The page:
As the title suggests, the book focuses on the people involved in this fascinating story. In true journalistic style the author Gregory Zuckerman, conducted numerous interviews to chronicle the events that have made fracking into such a hope and such a controversy. At the centre of the action are the so-called wildcatters, a unique group of individuals with a sense of passion, ambition and obstinate belief that is uniquely American. Set against the oil and gas giants they are the independent mavericks of the energy business determined to battle against mass opinion and keep American energy ‘home-grown’.
Alongside the wildcatters Zuckerman introduces various cameo roles such as the cowboy who made millions from the shale under his land and the couple who relocated their family to benefit from the modern-day ‘gold rush’ produced by fracking. However, despite this range of perspectives what’s missing are the voices of the environmentalists. Some are mentioned in passing such as Josh Fox who made the film Gasland but there is no real discussion about this aspect until the final ‘Afterword’ section where Zuckerman makes the valid but short point that the scientific jury is still out. If it’s the nitty-gritty of the process and environmental impacts you’re after, the text is quite thin but if it’s detail on company dealing and share prices the book more than delivers. Hardly a surprise considering Zuckerman is a writer at the Wall Street Journal, specialising in big financial trades and the energy revolution.
However the real joy of The Frackers is the background it provides to the faceless pioneers, giving them families, values, struggles and of course financial ups and downs. Zuckerman doesn’t cast them in a better light but definitely one with a broader beam so the reader can see their different profiles. Like the interesting fact that the grand-daddy of fracking George Mitchell was a great admirer of Buckminster Fuller and built his own sustainable housing development. It is these ‘other sides’ of people that the book manages to draw out, weaving in quotes from the extensive interviews to give the story colour whilst ratcheting up the drama with the industrial and financial twists and turns.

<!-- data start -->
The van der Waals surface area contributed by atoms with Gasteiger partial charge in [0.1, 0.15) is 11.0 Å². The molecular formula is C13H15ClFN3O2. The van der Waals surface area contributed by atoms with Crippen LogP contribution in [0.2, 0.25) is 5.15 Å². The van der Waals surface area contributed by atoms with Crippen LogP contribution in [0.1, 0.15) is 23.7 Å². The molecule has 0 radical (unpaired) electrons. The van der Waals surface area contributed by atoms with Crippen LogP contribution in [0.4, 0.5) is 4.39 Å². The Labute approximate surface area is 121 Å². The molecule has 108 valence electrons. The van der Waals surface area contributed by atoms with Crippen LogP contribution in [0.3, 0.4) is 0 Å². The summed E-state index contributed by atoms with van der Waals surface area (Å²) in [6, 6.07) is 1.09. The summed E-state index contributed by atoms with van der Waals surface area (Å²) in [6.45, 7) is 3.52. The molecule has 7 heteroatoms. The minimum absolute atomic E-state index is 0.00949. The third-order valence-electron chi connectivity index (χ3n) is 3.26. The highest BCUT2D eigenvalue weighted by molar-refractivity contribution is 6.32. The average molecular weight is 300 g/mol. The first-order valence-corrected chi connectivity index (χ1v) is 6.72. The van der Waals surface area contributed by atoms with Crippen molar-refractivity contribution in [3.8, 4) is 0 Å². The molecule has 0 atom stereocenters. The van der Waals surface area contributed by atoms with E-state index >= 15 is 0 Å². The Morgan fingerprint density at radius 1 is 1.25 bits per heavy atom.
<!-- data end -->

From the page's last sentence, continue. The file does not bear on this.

As the narrative jumps between the different wildcatters, their stories start to converge on present day events. Allowing the reader to piece together the jigsaw, Zuckerman drip-feeds information on technological progress such as making the perfect fracking cocktail, developing horizontal drilling, exporting liquefied natural gas and multi-staged fracking. Perhaps one criticism is the constant cliffhanger endings but that’s the nature of the book and it does have the predictable if slightly annoying effect of encouraging the reader to continue.
With the current penchant for documenting and fictionalising ongoing crises, The Frackers undoubtedly has the potential to be dramatised. The question is will it be a modern day Dallas, a gritty Coen Brothers movie or even a ‘Meet the Frackers’ comedy. And perhaps more importantly what will the European version look like?